Okay, so I’m totally aware that all of you with older kids are just itching to say Just Wait Until (Insert Random Milestone Here) while I wax poetic and get all misty-eyed because my little girl took one step further away from me today when she walked out of preschool for the very last time. I get it all the time from a high school friend with a middle schooler on her hands.

You think this is bad? Just wait until…

And then I roll my eyes, tell her I’m just going to concentrate on now, because I want to remember the excitement in Buttercup’s eyes as she slipped on her cap and gown for her graduation ceremony and the way she poured her heart into the song her class sang for us sobbing mothers. And the tears and smeared mascara and laughing at myself because I forgot to put tissues in my purse even though every mother at the preschool who had been through the routine before had warned me. I want to remember that, too.

How much she loves her teachers and how she insisted we invite them both to her birthday party because that’s what we do with friends that we love. The progress she’s made throughout the year and how she has blossomed into a confident little spitfire of a girl who is no longer afraid to show the world she is proud of her abilities. Miss Jessica and Miss Monica and the little classroom family that we will miss terribly because they are incredible teachers and mentors and how I want to pack them up and just take them with me.

Eleventeen and Sangwich and maturing into Eleven and Sandwich.

Mama Read Me Another Story and Kiss My Boo Boo Make It Better and even Mama Can You Help Me Wipe My Butt are fading into Mama Can I Read This One To You Tonight and It Doesn’t Hurt It’s Okay Mama and Mama Can You Help Me Wipe My Butt because this is reality, people. Reality means we wash our hands with them after they go potty not because we are trying to show them how to do it properly but because we probably are the ones who did the actual wiping. And that’s okay with us because it’s our baby and our reality and all of the messy bits smushed together make the now that we love that will mesh into the Remember Whens that we will always hold onto.

It’s okay, I tell my friend. I’m not worried about Until. In fact, Until isn’t even on my radar right now. Because now is all about This. All of it.

She walked out of the preschool today a little graduate and a member of the class of 2025, ready to take on Kindergarten when the new school year starts at the end of July. She was in her daddy’s arms, her red-cowboy boots hanging lower on his 6’1” frame than even just a few months ago. And I will remember this moment.

Always.

 

 

It’s strange how the timing on this one worked out. But the timing could not have been more perfect for me to finally have what has got to be the most bad-ass blog post title ever. Then again, I received pretty high praise from readers on the Love, Assholes, and My Grandpa one, so I guess it’s kind of a toss up.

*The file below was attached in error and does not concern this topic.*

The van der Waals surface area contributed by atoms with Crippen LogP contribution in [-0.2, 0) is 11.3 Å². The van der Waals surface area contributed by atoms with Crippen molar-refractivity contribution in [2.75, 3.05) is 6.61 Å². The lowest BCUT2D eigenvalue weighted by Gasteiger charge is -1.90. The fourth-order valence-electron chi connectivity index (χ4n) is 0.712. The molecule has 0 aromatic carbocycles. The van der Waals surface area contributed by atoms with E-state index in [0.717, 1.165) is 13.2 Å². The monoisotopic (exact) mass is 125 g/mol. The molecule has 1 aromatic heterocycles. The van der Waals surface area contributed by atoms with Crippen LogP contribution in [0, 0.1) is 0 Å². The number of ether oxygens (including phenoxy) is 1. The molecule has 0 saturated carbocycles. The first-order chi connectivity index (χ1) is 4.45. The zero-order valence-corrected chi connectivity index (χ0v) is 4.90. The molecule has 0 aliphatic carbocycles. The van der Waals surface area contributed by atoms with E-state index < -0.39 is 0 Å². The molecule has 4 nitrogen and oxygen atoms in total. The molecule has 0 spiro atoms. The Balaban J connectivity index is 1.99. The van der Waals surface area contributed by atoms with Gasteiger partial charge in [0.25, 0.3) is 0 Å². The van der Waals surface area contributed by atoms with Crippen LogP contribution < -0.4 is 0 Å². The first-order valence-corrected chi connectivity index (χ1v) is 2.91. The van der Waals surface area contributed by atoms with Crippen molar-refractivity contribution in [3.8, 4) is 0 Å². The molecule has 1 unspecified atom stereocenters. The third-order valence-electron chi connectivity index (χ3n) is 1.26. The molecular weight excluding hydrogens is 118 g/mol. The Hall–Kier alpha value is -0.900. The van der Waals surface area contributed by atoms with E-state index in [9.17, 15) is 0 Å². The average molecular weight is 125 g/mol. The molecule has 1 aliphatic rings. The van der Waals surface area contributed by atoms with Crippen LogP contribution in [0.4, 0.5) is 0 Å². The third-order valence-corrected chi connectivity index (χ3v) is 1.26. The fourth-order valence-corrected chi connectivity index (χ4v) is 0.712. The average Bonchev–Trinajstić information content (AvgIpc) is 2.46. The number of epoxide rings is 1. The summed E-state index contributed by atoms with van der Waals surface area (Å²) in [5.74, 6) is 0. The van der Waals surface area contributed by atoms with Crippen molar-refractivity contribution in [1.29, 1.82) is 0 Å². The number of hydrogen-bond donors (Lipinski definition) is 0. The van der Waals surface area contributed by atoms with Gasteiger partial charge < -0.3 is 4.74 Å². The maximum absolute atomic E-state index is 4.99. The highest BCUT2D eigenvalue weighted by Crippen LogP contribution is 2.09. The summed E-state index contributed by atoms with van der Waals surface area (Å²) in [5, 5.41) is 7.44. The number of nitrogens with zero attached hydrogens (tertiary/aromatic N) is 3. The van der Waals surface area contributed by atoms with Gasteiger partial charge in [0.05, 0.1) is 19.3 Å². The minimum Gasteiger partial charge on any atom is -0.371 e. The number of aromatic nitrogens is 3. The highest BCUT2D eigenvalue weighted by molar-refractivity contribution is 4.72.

Either way, I’ve got a zombie to tell you about and a dead father to remember.

There’s this poem I wrote years ago. If I remember correctly, it was for a creative writing course in college and the class was silent for just a moment longer than a heartbeat after I finished reading. Zombie is not meant to be a comfortable read or to create images of beauty; rather, it’s a very real and very gritty moment that many who have ever suffered from bulimia can (sadly) relate to.

Until very recently, Zombie was in a binder with old papers until I decided to do something more with it. So I transcribed it into a Word Document, hit save, and sent my words off to the editor at Voxx Poetica. My poem appeared on Voxx almost two months ago and I just now realized it had actually been published. Thank you to Voxx for a moment to connect with others who understand and the opportunity to explain the inner-workings of the head of an eating disordered teenager to those who don’t.

Because I tend to schedule my blog posts based on the incredibly scientific When I Remember to Do it method, my plan to share my Voxx publication news with you today just now happens to coincide with dead dads, the daughters of all ages who are grieving them, and the woman who is building working to build a community of solace for those who find themselves wondering where to turn. I first met my friend Mary of Mama Mary Show a few years ago at the Phoenix Bloggy Bootcamp conference and got to see her again at Blogher 10 just a few months later. I don’t remember how we started talking about it, but we connected when we shared with each other the pain of losing our fathers decades before we had expected to deal with this kind of grief.

Mary’s goal was to publish a book and start a new web site on which contributing writers could connect, share, and heal. And I’m honored to be featured as part of the official launch of the Dead Dad’s Club.

Every time someone else thinks my words worthy of their space is a day to celebrate. Every day I am brave enough to share again is a day to smile. I survived me. And I’ll never delete my my father’s phone number from my contact list.

 

“Mama, I can’t sleep.”

“Shhh … just close your eyes and relax, baby.”

“But mama, I tried that already. I caaaaaaaaan’t sleeeeeeep.”

“Maybe if you try longer than three seconds, it just might happen.”

“But Ma…”

“Shhh … Daddy’s already asleep. Want me to sing you a lullaby? Whichever one you want, baby girl.”